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French phrase of the day: Il pleut comme vache qui pisse

If you find yourself in Brittany in the winter (or the summer, come to that) you may need this.

French phrase of the day: Il pleut comme vache qui pisse
Photo: Annie Spratt/Unsplash/Nicolas Raymond

Why do I need to know il pleut comme vache qui pisse?

Because it’s a nice northern expression, used liberally by drenched Frenchmen during the rainy season in Brittany (which lasts for about 11 months of the year, so the story goes).

What does it mean?

Directly translated as “it’s raining like a pissing cow” this phrase is used to describe – or more aptly, complain about – an oppressive rainfall.

For obvious reasons, the word pisse (piss) may make this saying inappropriate to use on a work call, but it’s right at home in everyday conversation with friends or family members.

You will most likely hear this expression during a particularly torrential downpour of rain – when the buckets of water falling from the sky may feel like a Breton cow is relieving itself upon you.

Anglophones may find that this is a convenient substitute for the colloquial “it’s raining cats and dogs” or the slightly more vulgar “it's pissing down” with the added bonus of surprising your companions with your colourful vocabulary.

Use it like this

Zut, il pleut comme vache qui pisse ! – Heck, it’s raining like a pissing cow!

On allait se promener hier, mais il pleuvait comme vache qui pisse – We were going to go for a walk yesterday, but it was pissing down.

Je ne vais pas à la plage demain car je suis sûre qu’il va pleuvoir comme vache qui pisse – I’m not going to the beach tomorrow because I’m sure it will chuck down


Il pleut des cordes – it’s raining ropes (the French equivalent of 'raining cats and dogs')

Il pleut des hallebards – this is infrequently used and pretty archaic but it means that it's raining halberds – a type of long medieval battleaxe – if you want to add some history to your expressions.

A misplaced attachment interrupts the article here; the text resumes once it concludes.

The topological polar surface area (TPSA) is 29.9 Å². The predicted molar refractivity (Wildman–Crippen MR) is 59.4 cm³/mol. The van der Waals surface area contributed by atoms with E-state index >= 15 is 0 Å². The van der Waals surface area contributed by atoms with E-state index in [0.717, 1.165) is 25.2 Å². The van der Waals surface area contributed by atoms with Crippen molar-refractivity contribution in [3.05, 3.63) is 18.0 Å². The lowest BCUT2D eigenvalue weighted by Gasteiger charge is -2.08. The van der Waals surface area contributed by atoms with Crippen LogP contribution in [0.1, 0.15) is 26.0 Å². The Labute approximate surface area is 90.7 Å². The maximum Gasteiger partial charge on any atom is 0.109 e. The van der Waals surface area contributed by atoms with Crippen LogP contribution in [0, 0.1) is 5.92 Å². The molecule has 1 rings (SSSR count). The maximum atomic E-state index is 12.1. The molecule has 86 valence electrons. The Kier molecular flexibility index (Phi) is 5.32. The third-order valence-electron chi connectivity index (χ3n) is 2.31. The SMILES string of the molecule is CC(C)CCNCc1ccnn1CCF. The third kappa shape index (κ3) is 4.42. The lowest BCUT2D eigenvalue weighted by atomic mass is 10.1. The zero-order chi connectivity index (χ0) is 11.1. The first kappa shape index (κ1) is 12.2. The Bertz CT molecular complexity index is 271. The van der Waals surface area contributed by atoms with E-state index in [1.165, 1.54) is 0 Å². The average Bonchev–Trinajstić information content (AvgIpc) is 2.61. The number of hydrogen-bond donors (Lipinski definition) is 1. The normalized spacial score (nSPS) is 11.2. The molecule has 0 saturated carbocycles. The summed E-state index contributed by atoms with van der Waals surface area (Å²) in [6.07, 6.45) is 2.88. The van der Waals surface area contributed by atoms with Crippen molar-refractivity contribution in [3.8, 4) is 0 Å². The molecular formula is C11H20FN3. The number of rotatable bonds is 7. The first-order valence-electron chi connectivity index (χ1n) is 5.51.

Member comments

  1. When I was growing up in Washington State in the ‘60’s, the expression was
    “It’s raining like a cow pissing on a flat rock”

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For members


French Expression of the Day: C’est de la daube

A daube is a delicious and hearty French stew - but this expression is not something that you would aspire to.

French Expression of the Day: C’est de la daube

Why do I need to know c’est de la daube?

Because you might want to express your strong opinion on a movie/book/TV show you’ve just watched in informal but relatively polite society.

What does it mean?

C’est de la daube  – pronounced say de la dorb – translates as ‘it’s a piece of crap’ (rubbish, while a perfectly reasonable alternative, just doesn’t quite cut it) and is perfect for use in discussions about books, films and TV shows … there’s even a book about cinema called C’est de la daube (Chroniques de cinéma)

The phrase can also be used to describe things that have little value and can be discarded after use – or, basically, anything you want to describe as ‘crap’.

Famously, daube is a classic Provençal stew made with inexpensive beef braised in wine, vegetables, garlic, and herbes de Provence, and traditionally cooked in a daubière, a braising pan. The question, then, is how a delicious and hearty stew came to be used to describe something cheap and nasty and best avoided.

It’s thought that this phrase has its origins in the kitchen. According to Gaston Esnault in his “dictionnaire des argots”, ‘daube’ in this less-savoury context is a 19th-century word of Lyon origin to describe fruits and meat as being ‘spoiled’, applied to fruits and meats.

Notoriously, French programmers who like the Linux system often refer to Windows as Windaube…

Use it like this

C’est de la daube cette film – it’s crap, this film

Ton opinion, c’est de la daube – your opinion is rubbish